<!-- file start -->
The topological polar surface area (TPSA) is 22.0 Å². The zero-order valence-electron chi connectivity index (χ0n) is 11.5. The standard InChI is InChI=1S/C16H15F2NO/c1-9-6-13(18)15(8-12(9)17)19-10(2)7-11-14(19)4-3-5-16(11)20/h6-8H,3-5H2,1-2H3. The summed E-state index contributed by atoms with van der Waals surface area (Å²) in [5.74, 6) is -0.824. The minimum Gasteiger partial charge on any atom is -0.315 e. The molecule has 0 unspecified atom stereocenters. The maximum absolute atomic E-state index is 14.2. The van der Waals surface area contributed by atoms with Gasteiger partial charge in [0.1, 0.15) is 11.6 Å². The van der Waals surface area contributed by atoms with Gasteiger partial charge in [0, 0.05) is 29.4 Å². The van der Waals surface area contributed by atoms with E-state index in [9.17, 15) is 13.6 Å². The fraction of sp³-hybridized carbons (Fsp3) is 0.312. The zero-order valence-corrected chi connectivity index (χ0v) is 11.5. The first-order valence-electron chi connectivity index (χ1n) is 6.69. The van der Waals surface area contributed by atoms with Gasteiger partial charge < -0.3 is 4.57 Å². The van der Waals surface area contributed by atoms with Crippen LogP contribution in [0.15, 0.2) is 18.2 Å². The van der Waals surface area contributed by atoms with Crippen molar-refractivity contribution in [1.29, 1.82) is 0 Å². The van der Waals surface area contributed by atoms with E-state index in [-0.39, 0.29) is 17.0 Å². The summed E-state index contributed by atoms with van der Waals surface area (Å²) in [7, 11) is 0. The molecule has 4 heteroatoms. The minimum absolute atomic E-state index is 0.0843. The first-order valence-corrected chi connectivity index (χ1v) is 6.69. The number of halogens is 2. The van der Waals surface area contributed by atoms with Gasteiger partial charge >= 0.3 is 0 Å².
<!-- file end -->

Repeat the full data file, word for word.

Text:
The topological polar surface area (TPSA) is 22.0 Å². The zero-order valence-electron chi connectivity index (χ0n) is 11.5. The standard InChI is InChI=1S/C16H15F2NO/c1-9-6-13(18)15(8-12(9)17)19-10(2)7-11-14(19)4-3-5-16(11)20/h6-8H,3-5H2,1-2H3. The summed E-state index contributed by atoms with van der Waals surface area (Å²) in [5.74, 6) is -0.824. The minimum Gasteiger partial charge on any atom is -0.315 e. The molecule has 0 unspecified atom stereocenters. The maximum absolute atomic E-state index is 14.2. The van der Waals surface area contributed by atoms with Gasteiger partial charge in [0.1, 0.15) is 11.6 Å². The van der Waals surface area contributed by atoms with Gasteiger partial charge in [0, 0.05) is 29.4 Å². The van der Waals surface area contributed by atoms with E-state index in [9.17, 15) is 13.6 Å². The fraction of sp³-hybridized carbons (Fsp3) is 0.312. The zero-order valence-corrected chi connectivity index (χ0v) is 11.5. The first-order valence-electron chi connectivity index (χ1n) is 6.69. The van der Waals surface area contributed by atoms with Gasteiger partial charge < -0.3 is 4.57 Å². The van der Waals surface area contributed by atoms with Crippen LogP contribution in [0.15, 0.2) is 18.2 Å². The van der Waals surface area contributed by atoms with Crippen molar-refractivity contribution in [1.29, 1.82) is 0 Å². The van der Waals surface area contributed by atoms with E-state index in [-0.39, 0.29) is 17.0 Å². The summed E-state index contributed by atoms with van der Waals surface area (Å²) in [7, 11) is 0. The molecule has 4 heteroatoms. The minimum absolute atomic E-state index is 0.0843. The first-order valence-corrected chi connectivity index (χ1v) is 6.69. The number of halogens is 2. The van der Waals surface area contributed by atoms with Gasteiger partial charge >= 0.3 is 0 Å².